Poetry

The Tradition

I don’t read a lot of poetry. I never really have. And though I’ve picked up and loved a few collections over my years on this blog (notably: If They Come for Us and Conflict Resolution for Holy Beings), I haven’t really been what I would consider “converted” to the art form. However, as is clear, I’ll occasionally pick up a collection that I have heard a lot about or for some other reason catches my attention. In this case, Jericho Brown’s The Tradition, won the Pulitzer Prize for Poetry this year (2020) and realizing that I hadn’t read any poetry yet this year pushed me to go ahead and request it from my (finally open for contactless curbside holds pick-ups) library.

The Tradition by Jericho Brown

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Like I said, I am not really experienced in reading poetry and, therefore, feel like my ability to review it is questionable and anything I say here should be taken with a (large) grain of salt. However, I want to share some reactions and my favorite pieces anyways. Do with my words what you will. First, I tried to slowly read through this, taking breaks at the end of each section, re-reading poems, and generally taking the time to think through each piece. But I still sped through this collection in a single day. The overwhelming “sense” that I have after finishing, like a feeling about the general vibe and message of the collection, is that it is a strong reckoning with the trauma in the US for Black queer male bodies (as a single entity and as individual characteristics as well), as well as the trauma specific to Brown’s own experiences, emotions and relationships. These themes are sometimes explored separately and sometimes as they intersect with each other. He addresses many salient topics related to fear and terror in the US today, from police brutality to rape to family violence and more. And he connects them through the way they both result from and feed into the creation of an atmosphere of oppression that invades every part of a person’s (especially and most particularly, a Black person’s) life. All in all, this was a true lyrical examination of the path Black and Brown bodies were forced to take and must fight to break from in the US; an intense and weighty collection.

Some of the poems I liked best (with some thoughts/reactions for why):

Every Duplex piece – I read afterwards that Brown invented this style. I am almost not surprised because overall they were my favorite poems, the ones that I felt (subjectively) were the “best” – every single one of them. So that fact that he created them makes sense, you can feel the passion for and understanding of the style in each. I loved the wordplay in them, the flow and rhythm they create. And the topics he chose for each are some of the strongest in the collection. And then the last one – the closing poem of the collection, the way he pulls together the words and themes from the rest for one final emotional combination blow, is stunning.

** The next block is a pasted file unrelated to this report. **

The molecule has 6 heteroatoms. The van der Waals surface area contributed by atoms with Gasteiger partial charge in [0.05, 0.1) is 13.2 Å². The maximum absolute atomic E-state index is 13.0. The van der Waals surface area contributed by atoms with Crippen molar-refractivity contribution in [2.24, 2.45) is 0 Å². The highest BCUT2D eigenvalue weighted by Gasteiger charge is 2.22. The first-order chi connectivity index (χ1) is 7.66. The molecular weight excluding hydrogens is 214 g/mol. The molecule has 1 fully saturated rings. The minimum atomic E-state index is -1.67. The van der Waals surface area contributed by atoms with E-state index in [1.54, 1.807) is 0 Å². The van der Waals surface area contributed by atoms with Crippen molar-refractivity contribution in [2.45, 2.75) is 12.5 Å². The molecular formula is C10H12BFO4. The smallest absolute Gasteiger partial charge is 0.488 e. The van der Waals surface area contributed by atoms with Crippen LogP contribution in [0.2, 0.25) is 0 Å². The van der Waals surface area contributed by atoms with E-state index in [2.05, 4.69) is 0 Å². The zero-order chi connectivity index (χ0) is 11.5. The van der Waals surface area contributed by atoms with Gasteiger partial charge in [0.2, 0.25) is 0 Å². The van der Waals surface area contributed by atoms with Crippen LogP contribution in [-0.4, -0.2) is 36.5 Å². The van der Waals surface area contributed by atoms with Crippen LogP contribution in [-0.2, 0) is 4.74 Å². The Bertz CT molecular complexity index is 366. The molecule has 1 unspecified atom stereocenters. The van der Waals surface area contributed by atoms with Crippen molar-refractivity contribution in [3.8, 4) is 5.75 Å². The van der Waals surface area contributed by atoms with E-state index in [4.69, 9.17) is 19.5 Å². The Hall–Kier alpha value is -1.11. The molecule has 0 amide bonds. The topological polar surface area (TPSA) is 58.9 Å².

Hero – This one got me emotionally, looking into motherhood and the thanklessness of Blackness and Black motherhood in the US.

After ‘Another Country’ – An emotional gut punch, very affecting look at mental health and (TW) suicide and suicidal ideation.

Bullet Points – That this is even something that it must be said so clearly, in this country…it’s what we accuse our worst “enemy” countries of, and yet, here we are. It’s terrible, not-to-be-believed, but oh, Brown says it with such beautiful harshness.

After Avery R. Young – Just…wow. This is one where I don’t feel like I understood enough to really comment specifically, but the emotional impact and overall impression were strong.

A Young Man – The sibling relationship here really touched me deeply, and that last line, the inherent assumption of what is to come, the use of “yet”…damn, it carries an indescribable heaviness.

The Legend of ‘Big’ and ‘Fine’ – A strong and indicting message about ownership and the deep assumptions about it that form the formation of white cisgender patriarchy in the US…phew.

The Long Way – The way the poem accuses present (white) generations of ignoring their ancestors’ transgressions because it’s easier and not something they had to experience or know or live with and what good would Brown’s refusal to comply/efforts to acknowledge that past on the daily really do in the grand scheme when those in power continue to ignore it? The message here is strong and brutal and one of the clearest of the collection, at least for me.

Of my Fury – So sorrowfully touching.

Stay – This poem is one of the shortest in the collection and yet is packs one of the strongest emotional deliveries. I read this one like five or six times. So evocative.

Stand – This is an intense combination of personal and “political” and the way its unavoidable for Black people in the US today.


And just a few lines from other pieces that stood out to me, even separate from the whole of the poems they were part of:

“… I am not a narrative / Form, but dammit if I don’t tell a story.” (After Avery R. Young)

“And I sing, again, those songs because I know / The value of sweet music when we need to pass / The time without wondering what rots beneath our feet.” (Shovel)

“… I’m more than a conqueror, bigger / Than bravery. I don’t march. I’m the one who leaps.” (Crossing)

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